A Day in the Life: Ari Font Llitjos (Director Software Engineering, Twitter)

Ari Font Llitjos

What has been your journey in tech so far?

Having studied Translation and Interpreting (Catalan, English and German), I came to the US to do my masters in Natural Language Processing (NLP) at the Language Technologies Institute in the School of Computer Science at Carnegie Mellon University (CMU). While I had already done some programming as part of my undergrad (my senior thesis was titled: ”A bottom-up chart parser for PATR unification grammars in prolog”), it was at CMU where I really immersed myself with coding. For the first couple of years, I actually spent more time in the computer cluster than doing my graduate work. During the last years, being part of the Women@SCS grad committee was one of the greatest experiences, it allowed me to learn and grow my leadership skills.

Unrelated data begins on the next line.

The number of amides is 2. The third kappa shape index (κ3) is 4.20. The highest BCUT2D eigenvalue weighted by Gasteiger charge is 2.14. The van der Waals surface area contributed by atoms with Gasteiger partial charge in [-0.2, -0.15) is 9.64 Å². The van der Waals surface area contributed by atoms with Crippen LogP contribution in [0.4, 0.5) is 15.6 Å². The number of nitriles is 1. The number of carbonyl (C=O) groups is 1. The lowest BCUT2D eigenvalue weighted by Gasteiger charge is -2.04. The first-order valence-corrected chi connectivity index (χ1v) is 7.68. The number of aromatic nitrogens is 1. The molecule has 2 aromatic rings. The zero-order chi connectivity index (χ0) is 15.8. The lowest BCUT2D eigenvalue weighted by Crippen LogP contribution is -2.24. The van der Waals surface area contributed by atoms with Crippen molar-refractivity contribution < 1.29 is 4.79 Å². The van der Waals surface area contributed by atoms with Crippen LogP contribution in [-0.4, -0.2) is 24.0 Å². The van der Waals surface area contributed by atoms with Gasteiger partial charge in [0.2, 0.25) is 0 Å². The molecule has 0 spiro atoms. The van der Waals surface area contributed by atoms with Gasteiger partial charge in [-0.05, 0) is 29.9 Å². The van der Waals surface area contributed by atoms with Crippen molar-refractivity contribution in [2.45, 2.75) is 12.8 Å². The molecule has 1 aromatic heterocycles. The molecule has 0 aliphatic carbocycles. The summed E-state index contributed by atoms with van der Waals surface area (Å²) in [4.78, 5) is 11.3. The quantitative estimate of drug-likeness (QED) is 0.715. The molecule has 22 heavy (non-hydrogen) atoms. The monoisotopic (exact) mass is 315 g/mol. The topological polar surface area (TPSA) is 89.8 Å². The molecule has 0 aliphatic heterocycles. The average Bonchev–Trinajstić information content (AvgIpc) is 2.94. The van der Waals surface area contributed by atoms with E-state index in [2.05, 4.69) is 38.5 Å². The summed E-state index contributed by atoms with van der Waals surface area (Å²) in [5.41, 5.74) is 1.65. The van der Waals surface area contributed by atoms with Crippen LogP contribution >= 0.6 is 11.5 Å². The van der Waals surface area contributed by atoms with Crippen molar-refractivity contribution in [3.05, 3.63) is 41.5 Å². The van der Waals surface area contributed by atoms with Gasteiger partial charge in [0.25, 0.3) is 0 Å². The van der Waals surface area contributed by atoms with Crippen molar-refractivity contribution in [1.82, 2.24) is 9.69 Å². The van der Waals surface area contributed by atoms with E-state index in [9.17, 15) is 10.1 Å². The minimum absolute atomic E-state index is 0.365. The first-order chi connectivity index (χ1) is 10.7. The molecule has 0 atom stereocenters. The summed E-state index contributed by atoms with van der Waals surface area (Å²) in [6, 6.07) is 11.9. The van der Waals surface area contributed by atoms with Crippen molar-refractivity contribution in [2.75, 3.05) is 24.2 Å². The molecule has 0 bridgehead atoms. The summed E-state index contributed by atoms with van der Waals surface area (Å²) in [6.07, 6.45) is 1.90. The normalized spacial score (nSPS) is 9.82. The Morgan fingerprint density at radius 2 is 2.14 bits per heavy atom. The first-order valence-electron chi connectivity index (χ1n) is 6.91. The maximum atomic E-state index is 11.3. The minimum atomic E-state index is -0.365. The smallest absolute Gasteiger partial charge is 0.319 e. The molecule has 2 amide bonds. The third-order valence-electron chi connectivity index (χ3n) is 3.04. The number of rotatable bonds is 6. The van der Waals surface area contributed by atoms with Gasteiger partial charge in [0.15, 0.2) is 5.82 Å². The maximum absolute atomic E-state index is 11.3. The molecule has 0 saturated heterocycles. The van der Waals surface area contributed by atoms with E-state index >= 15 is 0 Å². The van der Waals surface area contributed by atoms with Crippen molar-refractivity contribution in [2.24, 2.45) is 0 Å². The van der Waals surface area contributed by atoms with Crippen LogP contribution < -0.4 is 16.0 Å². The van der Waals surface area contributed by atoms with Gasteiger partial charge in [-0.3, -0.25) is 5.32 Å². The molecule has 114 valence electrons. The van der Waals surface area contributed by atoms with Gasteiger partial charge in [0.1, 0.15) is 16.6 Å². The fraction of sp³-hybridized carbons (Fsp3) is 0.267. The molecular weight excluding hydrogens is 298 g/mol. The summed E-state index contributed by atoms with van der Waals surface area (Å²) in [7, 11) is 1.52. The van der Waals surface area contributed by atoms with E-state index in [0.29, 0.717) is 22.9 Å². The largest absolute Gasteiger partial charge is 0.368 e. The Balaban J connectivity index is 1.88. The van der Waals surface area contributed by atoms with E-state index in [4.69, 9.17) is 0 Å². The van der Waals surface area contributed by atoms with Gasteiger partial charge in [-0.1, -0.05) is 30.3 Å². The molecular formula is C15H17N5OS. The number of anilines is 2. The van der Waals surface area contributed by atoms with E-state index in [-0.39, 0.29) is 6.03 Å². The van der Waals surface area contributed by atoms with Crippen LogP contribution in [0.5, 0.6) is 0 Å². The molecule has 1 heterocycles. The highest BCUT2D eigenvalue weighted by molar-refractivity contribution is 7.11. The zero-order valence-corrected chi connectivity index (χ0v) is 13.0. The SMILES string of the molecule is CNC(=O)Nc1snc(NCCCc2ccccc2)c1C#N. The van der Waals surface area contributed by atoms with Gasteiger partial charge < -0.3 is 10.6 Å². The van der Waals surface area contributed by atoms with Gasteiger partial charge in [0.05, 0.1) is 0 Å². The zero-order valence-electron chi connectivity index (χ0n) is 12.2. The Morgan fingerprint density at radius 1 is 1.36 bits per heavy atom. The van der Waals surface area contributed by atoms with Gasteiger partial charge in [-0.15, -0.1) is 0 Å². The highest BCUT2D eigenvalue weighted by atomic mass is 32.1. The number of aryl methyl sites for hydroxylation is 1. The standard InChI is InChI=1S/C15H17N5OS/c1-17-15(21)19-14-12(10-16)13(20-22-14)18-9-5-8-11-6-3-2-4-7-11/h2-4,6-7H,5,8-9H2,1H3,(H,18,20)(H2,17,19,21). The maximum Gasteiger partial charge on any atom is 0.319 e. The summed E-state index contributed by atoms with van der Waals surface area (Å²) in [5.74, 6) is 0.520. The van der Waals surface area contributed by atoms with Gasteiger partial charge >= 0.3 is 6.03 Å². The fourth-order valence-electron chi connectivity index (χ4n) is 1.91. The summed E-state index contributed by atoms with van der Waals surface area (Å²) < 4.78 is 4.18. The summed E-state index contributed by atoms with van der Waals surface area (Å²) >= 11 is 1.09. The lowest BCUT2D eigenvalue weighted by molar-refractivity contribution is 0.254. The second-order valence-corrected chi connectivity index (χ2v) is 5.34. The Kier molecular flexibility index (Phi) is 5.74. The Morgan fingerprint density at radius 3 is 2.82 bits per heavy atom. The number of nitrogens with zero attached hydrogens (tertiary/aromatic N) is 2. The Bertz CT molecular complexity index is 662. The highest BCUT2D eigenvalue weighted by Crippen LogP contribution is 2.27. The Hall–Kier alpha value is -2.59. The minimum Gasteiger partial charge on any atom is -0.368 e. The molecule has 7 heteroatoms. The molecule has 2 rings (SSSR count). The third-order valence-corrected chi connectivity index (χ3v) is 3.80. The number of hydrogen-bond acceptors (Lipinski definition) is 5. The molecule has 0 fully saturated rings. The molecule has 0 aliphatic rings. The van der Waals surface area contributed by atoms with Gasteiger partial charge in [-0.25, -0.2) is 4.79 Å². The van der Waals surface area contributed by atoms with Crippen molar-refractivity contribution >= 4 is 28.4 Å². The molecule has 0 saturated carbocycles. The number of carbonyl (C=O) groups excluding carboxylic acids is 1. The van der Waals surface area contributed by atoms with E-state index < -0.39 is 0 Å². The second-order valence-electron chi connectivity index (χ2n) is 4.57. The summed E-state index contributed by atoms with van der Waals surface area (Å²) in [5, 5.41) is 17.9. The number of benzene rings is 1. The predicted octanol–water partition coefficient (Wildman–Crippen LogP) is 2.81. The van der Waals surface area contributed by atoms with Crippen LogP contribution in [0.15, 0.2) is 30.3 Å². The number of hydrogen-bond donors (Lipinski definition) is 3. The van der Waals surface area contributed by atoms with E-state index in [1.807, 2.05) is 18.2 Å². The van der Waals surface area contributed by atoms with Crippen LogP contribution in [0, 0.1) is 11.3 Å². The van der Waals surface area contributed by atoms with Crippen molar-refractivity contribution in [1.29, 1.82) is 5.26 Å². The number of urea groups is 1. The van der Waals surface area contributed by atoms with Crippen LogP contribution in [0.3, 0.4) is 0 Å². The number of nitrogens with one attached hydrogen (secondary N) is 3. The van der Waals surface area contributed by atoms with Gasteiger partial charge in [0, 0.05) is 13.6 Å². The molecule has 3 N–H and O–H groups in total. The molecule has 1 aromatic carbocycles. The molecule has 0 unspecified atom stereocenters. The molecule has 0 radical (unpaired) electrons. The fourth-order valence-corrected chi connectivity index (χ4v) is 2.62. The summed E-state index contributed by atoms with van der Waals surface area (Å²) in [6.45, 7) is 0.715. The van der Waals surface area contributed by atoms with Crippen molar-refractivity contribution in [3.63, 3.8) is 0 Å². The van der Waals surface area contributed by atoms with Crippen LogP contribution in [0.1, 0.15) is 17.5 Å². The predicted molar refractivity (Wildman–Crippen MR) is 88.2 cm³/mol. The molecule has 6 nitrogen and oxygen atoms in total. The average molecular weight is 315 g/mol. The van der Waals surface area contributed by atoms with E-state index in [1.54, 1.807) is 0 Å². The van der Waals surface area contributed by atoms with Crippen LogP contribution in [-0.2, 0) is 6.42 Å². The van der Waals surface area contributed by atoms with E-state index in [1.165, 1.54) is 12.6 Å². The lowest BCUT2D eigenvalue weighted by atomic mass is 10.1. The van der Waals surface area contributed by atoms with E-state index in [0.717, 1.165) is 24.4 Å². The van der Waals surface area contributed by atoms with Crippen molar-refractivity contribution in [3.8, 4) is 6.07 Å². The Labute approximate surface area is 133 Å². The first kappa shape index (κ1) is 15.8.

In 2007, after defending my PhD thesis (with a 7-month baby in my belly), I joined a startup as the only Computational Linguist. In addition to doing NLP and research work, I also started becoming a more integral part of the engineering team. There, I learned and practised User Research and User Experience (UX) as well as agile and lean from the trenches (ask me about Kanban!). After a couple of years, I was speaking and facilitating workshops at Agile and Lean UX conferences, with a focus on bringing Agile and UX together.

I was leading the front-end team by the time Vivisimo got acquired by IBM. At IBM, I became Engineering Manager of my team and was part of the Design Thinking Transformation form the beginning, where we trained product teams to adopt Design Thinking and went from about 60 designers in July 2013 to 1,600 today.

A year in, I was asked to lead teams of designers and became Watson’s first Design Principal. After a one year assignment to support and learn from Mike Rhodin (Watson SVP), I joined IBM Research as Director of Emerging Technologies, where I lead a team of engineers and designers to enable researchers and help turn good ideas into impactful experiences. The best example of this was the Quantum Experience and Quiskit, which lead to the creation of a new business unit IBM Quantum. I also designed and launched what is now a Research-wide initiative (AI Challenges), which brought researchers across all global labs together to solve specific research challenges, taking an MVP approach to maximize both impact and learnings.